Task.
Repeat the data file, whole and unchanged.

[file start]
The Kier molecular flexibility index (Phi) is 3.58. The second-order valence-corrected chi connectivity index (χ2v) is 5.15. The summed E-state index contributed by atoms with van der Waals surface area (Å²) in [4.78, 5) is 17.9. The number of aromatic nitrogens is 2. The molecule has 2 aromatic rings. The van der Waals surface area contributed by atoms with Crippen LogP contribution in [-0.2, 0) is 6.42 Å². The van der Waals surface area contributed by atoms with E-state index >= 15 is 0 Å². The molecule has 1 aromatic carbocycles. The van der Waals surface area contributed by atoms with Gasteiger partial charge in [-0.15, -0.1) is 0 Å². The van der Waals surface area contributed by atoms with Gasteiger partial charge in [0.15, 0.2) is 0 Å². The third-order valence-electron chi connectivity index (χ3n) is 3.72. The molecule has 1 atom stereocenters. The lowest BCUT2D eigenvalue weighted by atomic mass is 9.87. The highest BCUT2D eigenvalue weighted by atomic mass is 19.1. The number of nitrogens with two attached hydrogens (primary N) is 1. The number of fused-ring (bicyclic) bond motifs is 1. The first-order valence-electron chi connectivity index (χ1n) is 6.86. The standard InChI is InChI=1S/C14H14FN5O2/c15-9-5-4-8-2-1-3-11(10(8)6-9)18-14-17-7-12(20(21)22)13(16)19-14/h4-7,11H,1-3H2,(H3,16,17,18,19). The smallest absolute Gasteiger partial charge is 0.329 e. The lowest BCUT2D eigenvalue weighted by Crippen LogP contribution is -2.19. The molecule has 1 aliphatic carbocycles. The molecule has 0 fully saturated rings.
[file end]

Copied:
The Kier molecular flexibility index (Phi) is 3.58. The second-order valence-corrected chi connectivity index (χ2v) is 5.15. The summed E-state index contributed by atoms with van der Waals surface area (Å²) in [4.78, 5) is 17.9. The number of aromatic nitrogens is 2. The molecule has 2 aromatic rings. The van der Waals surface area contributed by atoms with Crippen LogP contribution in [-0.2, 0) is 6.42 Å². The van der Waals surface area contributed by atoms with E-state index >= 15 is 0 Å². The molecule has 1 aromatic carbocycles. The van der Waals surface area contributed by atoms with Gasteiger partial charge in [-0.15, -0.1) is 0 Å². The van der Waals surface area contributed by atoms with Gasteiger partial charge in [0.15, 0.2) is 0 Å². The third-order valence-electron chi connectivity index (χ3n) is 3.72. The molecule has 1 atom stereocenters. The lowest BCUT2D eigenvalue weighted by atomic mass is 9.87. The highest BCUT2D eigenvalue weighted by atomic mass is 19.1. The number of nitrogens with two attached hydrogens (primary N) is 1. The number of fused-ring (bicyclic) bond motifs is 1. The first-order valence-electron chi connectivity index (χ1n) is 6.86. The standard InChI is InChI=1S/C14H14FN5O2/c15-9-5-4-8-2-1-3-11(10(8)6-9)18-14-17-7-12(20(21)22)13(16)19-14/h4-7,11H,1-3H2,(H3,16,17,18,19). The smallest absolute Gasteiger partial charge is 0.329 e. The lowest BCUT2D eigenvalue weighted by Crippen LogP contribution is -2.19. The molecule has 1 aliphatic carbocycles. The molecule has 0 fully saturated rings.